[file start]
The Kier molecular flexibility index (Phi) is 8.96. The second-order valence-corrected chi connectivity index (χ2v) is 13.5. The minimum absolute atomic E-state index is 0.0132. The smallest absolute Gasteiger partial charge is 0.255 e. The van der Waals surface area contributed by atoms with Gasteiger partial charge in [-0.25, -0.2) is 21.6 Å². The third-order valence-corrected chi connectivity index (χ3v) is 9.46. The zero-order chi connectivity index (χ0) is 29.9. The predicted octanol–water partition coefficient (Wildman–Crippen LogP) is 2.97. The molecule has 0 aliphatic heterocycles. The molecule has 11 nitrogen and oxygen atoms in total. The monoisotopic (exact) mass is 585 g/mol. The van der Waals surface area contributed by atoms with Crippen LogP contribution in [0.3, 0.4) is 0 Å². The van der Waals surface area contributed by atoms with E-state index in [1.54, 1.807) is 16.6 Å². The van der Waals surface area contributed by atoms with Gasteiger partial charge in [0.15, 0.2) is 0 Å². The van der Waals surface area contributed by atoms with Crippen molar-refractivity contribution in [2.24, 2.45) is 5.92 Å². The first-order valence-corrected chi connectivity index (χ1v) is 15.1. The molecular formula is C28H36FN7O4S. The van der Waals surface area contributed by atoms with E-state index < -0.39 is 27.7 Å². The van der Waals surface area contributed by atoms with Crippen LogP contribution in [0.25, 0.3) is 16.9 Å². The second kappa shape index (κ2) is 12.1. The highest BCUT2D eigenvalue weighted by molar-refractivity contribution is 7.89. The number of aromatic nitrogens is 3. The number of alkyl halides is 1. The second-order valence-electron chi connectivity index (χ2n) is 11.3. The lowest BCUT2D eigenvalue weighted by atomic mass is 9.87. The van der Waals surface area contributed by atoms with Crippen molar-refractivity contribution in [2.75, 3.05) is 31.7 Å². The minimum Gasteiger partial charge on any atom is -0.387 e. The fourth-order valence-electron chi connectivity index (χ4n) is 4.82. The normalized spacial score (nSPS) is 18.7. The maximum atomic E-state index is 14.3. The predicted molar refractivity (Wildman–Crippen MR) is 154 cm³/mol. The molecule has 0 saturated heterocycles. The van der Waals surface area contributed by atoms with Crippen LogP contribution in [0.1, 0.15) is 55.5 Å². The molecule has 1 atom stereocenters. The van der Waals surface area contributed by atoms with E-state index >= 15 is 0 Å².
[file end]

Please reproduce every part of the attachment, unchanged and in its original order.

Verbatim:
The Kier molecular flexibility index (Phi) is 8.96. The second-order valence-corrected chi connectivity index (χ2v) is 13.5. The minimum absolute atomic E-state index is 0.0132. The smallest absolute Gasteiger partial charge is 0.255 e. The van der Waals surface area contributed by atoms with Gasteiger partial charge in [-0.25, -0.2) is 21.6 Å². The third-order valence-corrected chi connectivity index (χ3v) is 9.46. The zero-order chi connectivity index (χ0) is 29.9. The predicted octanol–water partition coefficient (Wildman–Crippen LogP) is 2.97. The molecule has 0 aliphatic heterocycles. The molecule has 11 nitrogen and oxygen atoms in total. The monoisotopic (exact) mass is 585 g/mol. The van der Waals surface area contributed by atoms with Crippen LogP contribution in [0.3, 0.4) is 0 Å². The van der Waals surface area contributed by atoms with E-state index in [1.54, 1.807) is 16.6 Å². The van der Waals surface area contributed by atoms with Gasteiger partial charge in [0.15, 0.2) is 0 Å². The van der Waals surface area contributed by atoms with Crippen molar-refractivity contribution in [2.24, 2.45) is 5.92 Å². The first-order valence-corrected chi connectivity index (χ1v) is 15.1. The molecular formula is C28H36FN7O4S. The van der Waals surface area contributed by atoms with E-state index < -0.39 is 27.7 Å². The van der Waals surface area contributed by atoms with Crippen LogP contribution in [0.25, 0.3) is 16.9 Å². The second kappa shape index (κ2) is 12.1. The highest BCUT2D eigenvalue weighted by molar-refractivity contribution is 7.89. The number of aromatic nitrogens is 3. The number of alkyl halides is 1. The second-order valence-electron chi connectivity index (χ2n) is 11.3. The lowest BCUT2D eigenvalue weighted by atomic mass is 9.87. The van der Waals surface area contributed by atoms with Crippen molar-refractivity contribution in [2.75, 3.05) is 31.7 Å². The minimum Gasteiger partial charge on any atom is -0.387 e. The fourth-order valence-electron chi connectivity index (χ4n) is 4.82. The normalized spacial score (nSPS) is 18.7. The maximum atomic E-state index is 14.3. The predicted molar refractivity (Wildman–Crippen MR) is 154 cm³/mol. The molecule has 0 saturated heterocycles. The van der Waals surface area contributed by atoms with Crippen LogP contribution in [0.1, 0.15) is 55.5 Å². The molecule has 1 atom stereocenters. The van der Waals surface area contributed by atoms with E-state index >= 15 is 0 Å².